Renowned Lyttelton sculptor Mark Whyte’s latest contribution to Napier’s artistic landscape was officially unveiled by Napier Mayor Bill Dalton in the Napier CBD this afternoon.
The special guests included Mr Whyte, Sailor, the three-year-old model for the sculpture, Sailor’s mother Holly, and aunt Lily, and former Napier Mayor Barbara Arnott who first suggested the work.
Mr Whyte feels the bronze sculpture of a little boy, who appears to have climbed a pole and is waving, completes his earlier work, a study of Art Deco era local heroine Miss Sheila Williams and her dog Raven, known as A Wave In Time.
The sculpture has stood on Emerson Street since 2010, and Mr Whyte would like both pieces to be known as A Wave In Time.
Miss Williams led the "New Napier Week Carnival" in January 1933 to celebrate Napier’s recovery from the earthquake.
Mr Whyte said he preferred portraits of actual people as he felt they embodied more life than a made up study and had more presence. Sailor was quite reluctant to be the model for the sculpture in the beginning, he said. “His mum and aunty convinced him it would be okay and that he wouldn't have to stand anywhere for years at a time without moving.”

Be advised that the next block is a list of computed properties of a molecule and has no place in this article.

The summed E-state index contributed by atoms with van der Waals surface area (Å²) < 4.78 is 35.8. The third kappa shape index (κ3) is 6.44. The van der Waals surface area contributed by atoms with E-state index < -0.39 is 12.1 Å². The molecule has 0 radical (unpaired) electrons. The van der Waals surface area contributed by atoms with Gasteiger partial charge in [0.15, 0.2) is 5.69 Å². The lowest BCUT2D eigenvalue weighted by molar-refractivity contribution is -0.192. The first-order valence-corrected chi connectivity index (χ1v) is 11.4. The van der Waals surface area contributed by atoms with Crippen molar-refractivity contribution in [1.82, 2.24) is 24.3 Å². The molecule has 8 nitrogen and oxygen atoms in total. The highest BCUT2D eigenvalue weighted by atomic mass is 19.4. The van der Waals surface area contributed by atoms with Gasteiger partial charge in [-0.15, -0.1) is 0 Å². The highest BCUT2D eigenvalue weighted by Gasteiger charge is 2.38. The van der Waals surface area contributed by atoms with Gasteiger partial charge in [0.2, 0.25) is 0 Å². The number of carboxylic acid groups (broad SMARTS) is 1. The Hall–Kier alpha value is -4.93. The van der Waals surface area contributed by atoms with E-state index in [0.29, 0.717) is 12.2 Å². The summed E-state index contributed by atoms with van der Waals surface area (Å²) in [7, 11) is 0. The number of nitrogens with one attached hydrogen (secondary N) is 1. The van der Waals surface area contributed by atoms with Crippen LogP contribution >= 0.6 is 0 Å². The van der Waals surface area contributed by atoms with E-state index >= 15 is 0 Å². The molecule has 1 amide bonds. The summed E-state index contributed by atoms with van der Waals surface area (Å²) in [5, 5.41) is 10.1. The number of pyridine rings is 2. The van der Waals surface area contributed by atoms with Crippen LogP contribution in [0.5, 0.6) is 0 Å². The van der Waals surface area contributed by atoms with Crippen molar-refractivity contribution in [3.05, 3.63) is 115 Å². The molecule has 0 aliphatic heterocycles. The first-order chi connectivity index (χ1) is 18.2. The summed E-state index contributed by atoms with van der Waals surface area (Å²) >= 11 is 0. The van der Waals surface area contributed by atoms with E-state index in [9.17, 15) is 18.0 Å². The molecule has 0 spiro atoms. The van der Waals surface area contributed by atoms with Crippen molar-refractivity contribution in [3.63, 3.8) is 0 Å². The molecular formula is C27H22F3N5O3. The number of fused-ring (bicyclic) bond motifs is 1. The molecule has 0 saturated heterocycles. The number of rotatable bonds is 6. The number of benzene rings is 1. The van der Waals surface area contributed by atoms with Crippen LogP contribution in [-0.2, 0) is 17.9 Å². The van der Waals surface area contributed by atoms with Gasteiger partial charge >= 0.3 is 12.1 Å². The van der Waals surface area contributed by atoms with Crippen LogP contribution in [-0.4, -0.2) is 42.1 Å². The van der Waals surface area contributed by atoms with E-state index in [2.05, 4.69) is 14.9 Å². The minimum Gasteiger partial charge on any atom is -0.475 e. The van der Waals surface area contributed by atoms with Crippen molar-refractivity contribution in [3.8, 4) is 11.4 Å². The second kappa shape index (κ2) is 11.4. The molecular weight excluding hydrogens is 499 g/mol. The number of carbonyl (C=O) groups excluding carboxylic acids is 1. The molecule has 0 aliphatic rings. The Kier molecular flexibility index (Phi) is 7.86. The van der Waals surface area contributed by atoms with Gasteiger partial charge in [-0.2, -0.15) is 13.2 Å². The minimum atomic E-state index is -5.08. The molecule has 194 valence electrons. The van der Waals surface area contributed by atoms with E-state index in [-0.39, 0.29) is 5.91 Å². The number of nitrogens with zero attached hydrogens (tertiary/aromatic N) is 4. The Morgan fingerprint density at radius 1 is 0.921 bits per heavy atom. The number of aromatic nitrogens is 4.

Whyte majored in stone sculpture at the Ilam School of Fine Arts and is a specialist in stone sculpture, heritage restoration, public statuary in marble and bronze, and bronze portraiture. His earliest work in stone heritage restoration was with Takaka marble for the Wellington Parliament refurbishment project in the early 1990s.
Goldfield Stone, the stone company he runs with business partner Robin Ayers, is very busy currently, due to restoration work required in the aftermath of the Canterbury earthquakes, and the 100th anniversary of WWI as they are engaged in the restoration of several memorials in the garden city, and the Maori WWI memorial at Pakaitore in Whanganui.
2 March 2015
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